Objective: To examine associations of systemic inflammation with growth outcomes at neonatal intensive care unit discharge or transfer among infants with extremely low gestational ages. Study design: We studied 850 infants at born at 23-27 weeks of gestation. We defined inflammatory protein elevation as the highest quartile of C-reactive protein (CRP), Interleukin (IL)-6, tumor necrosis factor-∝, or IL-8 on postnatal days 1, 7, and 14. We compared z-scores of weight, length, and head circumference at neonatal intensive care unit discharge or transfer between infants with vs without inflammatory protein elevation, adjusting in linear regression for birth size z-score, sex, gestational age, diet, comorbidities, medications, and length of hospitalization. Results: The mean gestational age was 25 weeks (range, 23-27 weeks) and birth weight z-score 0.14 (range, −2.73 to 3.28). Infants with a high CRP on day 7 had lower weights at discharge or transfer (−0.17 z-score; 95% CI, −0.27 to −0.06) than infants without CRP elevation, with similar results on day 14. Infants with CRP elevation on day 14 were also shorter (−0.21 length z-scores; 95% CI, −0.38 to −0.04), and had smaller head circumferences (−0.18 z-scores; 95% CI, −0.33 to −0.04) at discharge or transfer. IL-6 elevation on day 14 was associated with lower weight (−0.12; 95% CI, −0.22 to −0.02); IL-6 elevation on day 7 was associated with shorter length (−0.27; 95% CI, −0.43 to −0.12). Tumor necrosis factor-∝ and IL-8 elevation on day 14 were associated with a lower weight at discharge or transfer. Conclusions: Postnatal systemic inflammation may contribute to impaired nutrient accretion during a critical period in development in infants with extremely low gestational ages.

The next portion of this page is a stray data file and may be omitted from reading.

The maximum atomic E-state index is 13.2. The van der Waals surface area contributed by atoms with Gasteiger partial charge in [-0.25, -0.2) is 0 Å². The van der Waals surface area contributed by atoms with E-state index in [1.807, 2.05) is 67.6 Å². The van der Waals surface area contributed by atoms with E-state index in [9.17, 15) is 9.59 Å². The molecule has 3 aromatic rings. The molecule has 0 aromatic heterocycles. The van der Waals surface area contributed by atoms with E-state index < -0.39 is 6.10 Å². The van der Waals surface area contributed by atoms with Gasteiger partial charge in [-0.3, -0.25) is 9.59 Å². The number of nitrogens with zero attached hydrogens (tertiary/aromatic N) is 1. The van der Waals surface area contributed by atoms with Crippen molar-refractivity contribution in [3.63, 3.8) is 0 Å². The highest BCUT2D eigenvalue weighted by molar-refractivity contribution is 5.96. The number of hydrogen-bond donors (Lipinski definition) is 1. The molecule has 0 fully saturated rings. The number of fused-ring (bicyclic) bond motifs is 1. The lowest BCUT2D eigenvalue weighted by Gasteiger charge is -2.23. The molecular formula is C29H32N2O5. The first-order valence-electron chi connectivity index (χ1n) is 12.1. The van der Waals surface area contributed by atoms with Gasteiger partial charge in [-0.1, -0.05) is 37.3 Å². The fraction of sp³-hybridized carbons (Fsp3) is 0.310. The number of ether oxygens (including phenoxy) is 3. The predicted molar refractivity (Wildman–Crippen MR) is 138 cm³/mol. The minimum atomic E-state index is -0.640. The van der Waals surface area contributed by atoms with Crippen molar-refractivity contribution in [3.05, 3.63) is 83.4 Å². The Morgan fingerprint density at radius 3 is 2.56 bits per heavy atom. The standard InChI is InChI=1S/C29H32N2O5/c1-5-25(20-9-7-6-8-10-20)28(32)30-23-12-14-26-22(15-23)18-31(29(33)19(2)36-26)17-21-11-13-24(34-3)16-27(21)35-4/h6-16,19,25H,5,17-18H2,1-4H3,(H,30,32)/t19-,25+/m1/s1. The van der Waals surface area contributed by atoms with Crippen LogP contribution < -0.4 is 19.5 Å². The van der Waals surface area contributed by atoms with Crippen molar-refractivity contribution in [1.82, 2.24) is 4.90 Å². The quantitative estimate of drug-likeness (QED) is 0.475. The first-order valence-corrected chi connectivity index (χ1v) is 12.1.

Bibliographical noteFunding Information:
Supported by the National Institutes of Health ( NIH ), National Institute of Neurological Disorders and Stroke ( U01 NS040069 , R01 NS040069 ), the Office of the NIH Director ( UH3 OD023348 ), and the Eunice Kennedy Shriver National Institute of Child Health and Human Development ( R01 HD092374 ). The authors declare no conflicts of interest.
© 2021 Elsevier Inc.
- preterm infant
PubMed: MeSH publication types
- Journal Article
- Research Support, N.I.H., Extramural